There was no significant difference between either treatment and placebo in the primary outcome—the degree of change in the FEV1 expressed as a percentage of the predicted value, after the administration of a bronchodilator. Compared with the children assigned to placebo, the children assigned to receive ICSs experienced a significantly smaller decline in the ratio of FEV1 to FVC, expressed as a percentage, before the administration of a bronchodilator (decline in FEV1/FVC, 0.2% vs 1.8%). The children administered ICSs also had decreased bronchial responsiveness to methacholine, fewer hospitalizations (2.5 per 100 person-years vs 4.4 per 100 person-years), fewer urgent visits (12 per 100 person-years vs 22 per 100 person-years), greater reduction in the need for albuterol for symptoms, fewer courses of prednisone, and a smaller percentage of days on which additional asthma medications were required (Fig 2 ).9 Compared with placebo, nedocromil significantly reduced urgent-care visits (16 per person-years vs 22 per 100 person-years) and courses of prednisone. The mean increase in height in the ICS group was 1.1 cm less than in the placebo group (22.7 cm vs 23.8 cm, p = 0.005); this difference was evident mostly within the first year. The height increase was similar in the nedocromil and placebo groups. In children with mild-to-moderate asthma, neither ICSs nor nedocromil were better than placebo in improving lung function, but ICSs improved airway responsiveness and provided significantly better control of asthma than placebo or nedocromil. The side effects of ICSs were limited to a small, transient reduction in growth velocity.9

The following study helps illustrate the overall individual patient response to either an ICS or a leukotriene receptor antagonist (LTRA). Figure 3 shows the distribution of FEV1 response to either an ICS or LTRA.10 Eight hundred ninety-five patients 15 to 85 years of age with chronic asthma and an FEV1 50 to 85% of predicted were randomized to either inhaled beclomethasone (ICS), 200 μg bid, administered with a spacer device; montelukast (LTRA), 10 mg qd at bedtime; or placebo. Primary end points were daytime asthma symptom score and FEV1. Secondary end points were PEF rates in the morning and evening, as-needed β2-agonist use, nocturnal awakenings, asthma-specific quality of life, and worsening asthma episodes.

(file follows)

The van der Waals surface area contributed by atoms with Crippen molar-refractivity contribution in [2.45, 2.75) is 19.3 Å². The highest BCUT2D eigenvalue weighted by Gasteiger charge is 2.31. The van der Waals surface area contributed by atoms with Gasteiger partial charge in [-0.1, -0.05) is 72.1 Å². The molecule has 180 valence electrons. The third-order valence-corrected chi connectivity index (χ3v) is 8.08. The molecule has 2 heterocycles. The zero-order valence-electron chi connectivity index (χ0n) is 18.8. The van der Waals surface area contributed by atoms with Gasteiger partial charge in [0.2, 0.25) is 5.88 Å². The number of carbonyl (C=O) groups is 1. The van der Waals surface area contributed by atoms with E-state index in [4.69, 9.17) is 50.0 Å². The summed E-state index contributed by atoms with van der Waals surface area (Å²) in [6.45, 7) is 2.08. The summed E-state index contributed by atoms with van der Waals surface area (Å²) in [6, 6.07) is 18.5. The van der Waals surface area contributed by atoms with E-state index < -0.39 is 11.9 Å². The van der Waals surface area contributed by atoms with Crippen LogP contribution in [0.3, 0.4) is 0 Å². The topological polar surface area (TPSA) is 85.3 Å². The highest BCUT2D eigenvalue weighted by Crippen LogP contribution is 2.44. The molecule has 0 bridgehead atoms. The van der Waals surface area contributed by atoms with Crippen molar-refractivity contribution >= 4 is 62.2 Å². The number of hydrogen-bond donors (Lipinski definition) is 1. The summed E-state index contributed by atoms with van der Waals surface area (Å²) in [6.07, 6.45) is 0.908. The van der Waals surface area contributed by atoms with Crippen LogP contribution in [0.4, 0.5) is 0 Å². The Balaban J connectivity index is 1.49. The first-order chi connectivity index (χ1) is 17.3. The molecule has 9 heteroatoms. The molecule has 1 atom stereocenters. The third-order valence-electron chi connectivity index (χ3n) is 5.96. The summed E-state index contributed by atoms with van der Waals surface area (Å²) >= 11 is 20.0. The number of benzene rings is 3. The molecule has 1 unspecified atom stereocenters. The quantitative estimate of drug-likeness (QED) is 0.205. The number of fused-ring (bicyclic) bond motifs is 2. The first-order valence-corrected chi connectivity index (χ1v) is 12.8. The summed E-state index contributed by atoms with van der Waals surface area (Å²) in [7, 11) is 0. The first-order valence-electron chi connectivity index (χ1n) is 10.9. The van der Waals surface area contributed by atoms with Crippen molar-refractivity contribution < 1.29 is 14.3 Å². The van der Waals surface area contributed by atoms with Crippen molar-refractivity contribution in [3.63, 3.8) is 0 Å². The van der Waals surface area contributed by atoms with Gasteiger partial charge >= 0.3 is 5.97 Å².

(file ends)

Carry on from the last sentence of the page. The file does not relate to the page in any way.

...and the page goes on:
During the 12 weeks of treatment, the average percentage change from baseline FEV1 was 13.1% with ICS, 7.4% with LTRA, and 0.7% with placebo (p < 0.001 for each active treatment compared with placebo; p < 0.01 for ICS compared with the LTRA). The average change from baseline in daytime symptom score was − 0.62 for ICS, − 0.41 for LTRA, and − 0.17 for placebo. Each agent improved PEF rates and quality of life, reduced nocturnal awakenings and asthma attacks, increased the number days with effective asthma control, and decreased the number of days with asthma exacerbations.10 It is important to note that when describing patients’ responses to ICS and LTRA in terms of FEV1, in this study, approximately 21% of patients showed no improvement in FEV1 while receiving an ICS, and 38% showed no improvement in FEV1 while receiving an LTRA.